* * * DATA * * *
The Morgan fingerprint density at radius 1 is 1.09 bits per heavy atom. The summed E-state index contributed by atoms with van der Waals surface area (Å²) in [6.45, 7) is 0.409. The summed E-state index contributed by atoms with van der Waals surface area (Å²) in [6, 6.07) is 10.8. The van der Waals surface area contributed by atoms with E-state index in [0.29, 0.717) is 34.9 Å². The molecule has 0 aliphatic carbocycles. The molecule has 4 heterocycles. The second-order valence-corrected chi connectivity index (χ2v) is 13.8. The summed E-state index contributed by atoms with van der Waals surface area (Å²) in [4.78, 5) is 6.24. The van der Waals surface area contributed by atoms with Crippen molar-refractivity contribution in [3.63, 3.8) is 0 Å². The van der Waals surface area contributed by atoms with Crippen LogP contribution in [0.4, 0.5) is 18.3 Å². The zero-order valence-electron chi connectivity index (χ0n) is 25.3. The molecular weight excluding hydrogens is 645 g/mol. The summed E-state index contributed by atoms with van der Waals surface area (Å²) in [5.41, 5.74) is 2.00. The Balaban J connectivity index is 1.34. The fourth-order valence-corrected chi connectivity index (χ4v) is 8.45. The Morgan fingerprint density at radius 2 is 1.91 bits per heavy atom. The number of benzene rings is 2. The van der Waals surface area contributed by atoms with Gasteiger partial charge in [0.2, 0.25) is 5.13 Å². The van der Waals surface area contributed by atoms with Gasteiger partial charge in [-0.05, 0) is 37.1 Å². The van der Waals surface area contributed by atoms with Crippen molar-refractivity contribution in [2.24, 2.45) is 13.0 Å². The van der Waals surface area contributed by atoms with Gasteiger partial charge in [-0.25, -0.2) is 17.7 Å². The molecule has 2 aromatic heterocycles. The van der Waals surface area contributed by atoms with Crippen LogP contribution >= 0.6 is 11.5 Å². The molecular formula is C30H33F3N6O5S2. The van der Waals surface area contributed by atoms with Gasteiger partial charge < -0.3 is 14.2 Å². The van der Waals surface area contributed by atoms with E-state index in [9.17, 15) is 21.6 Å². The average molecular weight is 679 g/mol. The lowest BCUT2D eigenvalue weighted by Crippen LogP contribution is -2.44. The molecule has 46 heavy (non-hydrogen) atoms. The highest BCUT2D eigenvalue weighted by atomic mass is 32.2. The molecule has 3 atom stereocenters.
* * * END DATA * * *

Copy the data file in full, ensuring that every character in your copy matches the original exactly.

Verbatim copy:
The Morgan fingerprint density at radius 1 is 1.09 bits per heavy atom. The summed E-state index contributed by atoms with van der Waals surface area (Å²) in [6.45, 7) is 0.409. The summed E-state index contributed by atoms with van der Waals surface area (Å²) in [6, 6.07) is 10.8. The van der Waals surface area contributed by atoms with E-state index in [0.29, 0.717) is 34.9 Å². The molecule has 0 aliphatic carbocycles. The molecule has 4 heterocycles. The second-order valence-corrected chi connectivity index (χ2v) is 13.8. The summed E-state index contributed by atoms with van der Waals surface area (Å²) in [4.78, 5) is 6.24. The van der Waals surface area contributed by atoms with Crippen molar-refractivity contribution in [3.63, 3.8) is 0 Å². The van der Waals surface area contributed by atoms with Crippen LogP contribution in [0.4, 0.5) is 18.3 Å². The zero-order valence-electron chi connectivity index (χ0n) is 25.3. The molecular weight excluding hydrogens is 645 g/mol. The summed E-state index contributed by atoms with van der Waals surface area (Å²) in [5.41, 5.74) is 2.00. The Balaban J connectivity index is 1.34. The fourth-order valence-corrected chi connectivity index (χ4v) is 8.45. The Morgan fingerprint density at radius 2 is 1.91 bits per heavy atom. The number of benzene rings is 2. The van der Waals surface area contributed by atoms with Gasteiger partial charge in [0.2, 0.25) is 5.13 Å². The van der Waals surface area contributed by atoms with Gasteiger partial charge in [-0.05, 0) is 37.1 Å². The van der Waals surface area contributed by atoms with Crippen molar-refractivity contribution in [2.24, 2.45) is 13.0 Å². The van der Waals surface area contributed by atoms with Gasteiger partial charge in [-0.25, -0.2) is 17.7 Å². The molecule has 2 aromatic heterocycles. The van der Waals surface area contributed by atoms with Crippen LogP contribution >= 0.6 is 11.5 Å². The molecular formula is C30H33F3N6O5S2. The van der Waals surface area contributed by atoms with Gasteiger partial charge < -0.3 is 14.2 Å². The van der Waals surface area contributed by atoms with E-state index in [9.17, 15) is 21.6 Å². The average molecular weight is 679 g/mol. The lowest BCUT2D eigenvalue weighted by Crippen LogP contribution is -2.44. The molecule has 46 heavy (non-hydrogen) atoms. The highest BCUT2D eigenvalue weighted by atomic mass is 32.2. The molecule has 3 atom stereocenters.